Allow me to take a second to describe the scene of Christy and I walking into our freshly sealed and insulated house after turning on the radiant floors for the first time and heating up the slab overnight:
It's the morning after the coldest night of the year. Our muddy boots are lying in a pile by the front door. The ambient temperature is a comfortable 60-something-degrees. We have turned the stereo on and up and are both dancing around in our socks, stopping periodically to strip off layer after layer of clothing and hug each other. I tell Christy that as much as I enjoyed our wedding, this may be the happiest I've ever been. Christy searches through her phone looking for someone to tell who will understand how exciting this is. The sun in shining and I'm sure birds are chirping. For the first time since fall, our feet are warm.
So yes, radiant floor heating is about the greatest invention since, oh I don't know, dancing. The entire house feels evenly heated. No cold spots or hot spots, and no 10 degree temperature difference between upstairs and down that we get from the wood stove. Of course, the floors are intended as a secondary form of heat, since the system runs on expensive electricity. We've run wiring for a ceiling fan to mitigate that temperature discrepancy, and we're in no way soured on wood stoves. It's just that after two years of living in a yurt, a warm floor and insulated walls, a warm house that we didn't have to start a fire for... it's all pretty magical.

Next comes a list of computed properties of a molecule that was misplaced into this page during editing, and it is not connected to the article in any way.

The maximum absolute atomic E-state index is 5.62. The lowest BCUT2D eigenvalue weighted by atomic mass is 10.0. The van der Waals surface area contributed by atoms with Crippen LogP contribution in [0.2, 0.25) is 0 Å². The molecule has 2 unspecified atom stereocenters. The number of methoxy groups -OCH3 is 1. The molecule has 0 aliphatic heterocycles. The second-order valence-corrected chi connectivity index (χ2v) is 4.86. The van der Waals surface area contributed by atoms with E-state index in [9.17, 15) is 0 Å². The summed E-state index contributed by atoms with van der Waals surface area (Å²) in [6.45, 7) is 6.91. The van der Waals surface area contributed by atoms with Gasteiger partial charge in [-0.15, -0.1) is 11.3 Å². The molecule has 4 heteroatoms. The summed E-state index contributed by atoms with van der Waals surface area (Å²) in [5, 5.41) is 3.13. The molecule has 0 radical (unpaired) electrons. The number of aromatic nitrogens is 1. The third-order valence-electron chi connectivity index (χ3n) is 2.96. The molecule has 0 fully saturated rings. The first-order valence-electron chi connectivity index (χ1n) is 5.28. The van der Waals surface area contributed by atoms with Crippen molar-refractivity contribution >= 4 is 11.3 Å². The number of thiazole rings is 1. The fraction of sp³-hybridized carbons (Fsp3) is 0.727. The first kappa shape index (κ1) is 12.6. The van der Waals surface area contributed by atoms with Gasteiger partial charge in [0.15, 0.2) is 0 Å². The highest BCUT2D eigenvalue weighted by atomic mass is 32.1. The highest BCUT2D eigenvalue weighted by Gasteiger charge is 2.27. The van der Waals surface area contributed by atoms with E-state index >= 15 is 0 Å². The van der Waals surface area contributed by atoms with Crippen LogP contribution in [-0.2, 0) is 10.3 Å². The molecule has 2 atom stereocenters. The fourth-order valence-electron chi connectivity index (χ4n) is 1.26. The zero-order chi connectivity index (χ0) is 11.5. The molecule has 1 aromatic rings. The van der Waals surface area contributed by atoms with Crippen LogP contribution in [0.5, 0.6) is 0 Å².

What a great time to start tackling the ceiling.
Not being able to resist, we dragged the spare mattress from our airstream into the house and created a little nest for ourselves in one of the closets to sleep in for a night. It proved to be so cozy that we're now thinking of using the "closet" as a bed nook. An area designated just for sleeping, with no clothes, computer, clutter or distractions. A nest in the rafters. The "bedroom" would then become an open, upstairs living room, with some creative clothing storage somewhere. It's not certain yet, but I'm really getting into the idea.
Tell us your thoughts on the bed nook! Claustrophobic? Dark? Feel too much like an art student's studio apartment? Or is it cozy, enveloping and secluded? Sexy, even? I'm sure Christy will consult Pinterest on bed nook ideas, and I'm going to remind myself what A Pattern Language has to say on the subject. It will be interesting to see how this idea progresses.
Maybe we're just so excited to be working inside that we can't help wanting to move into this first finished corner!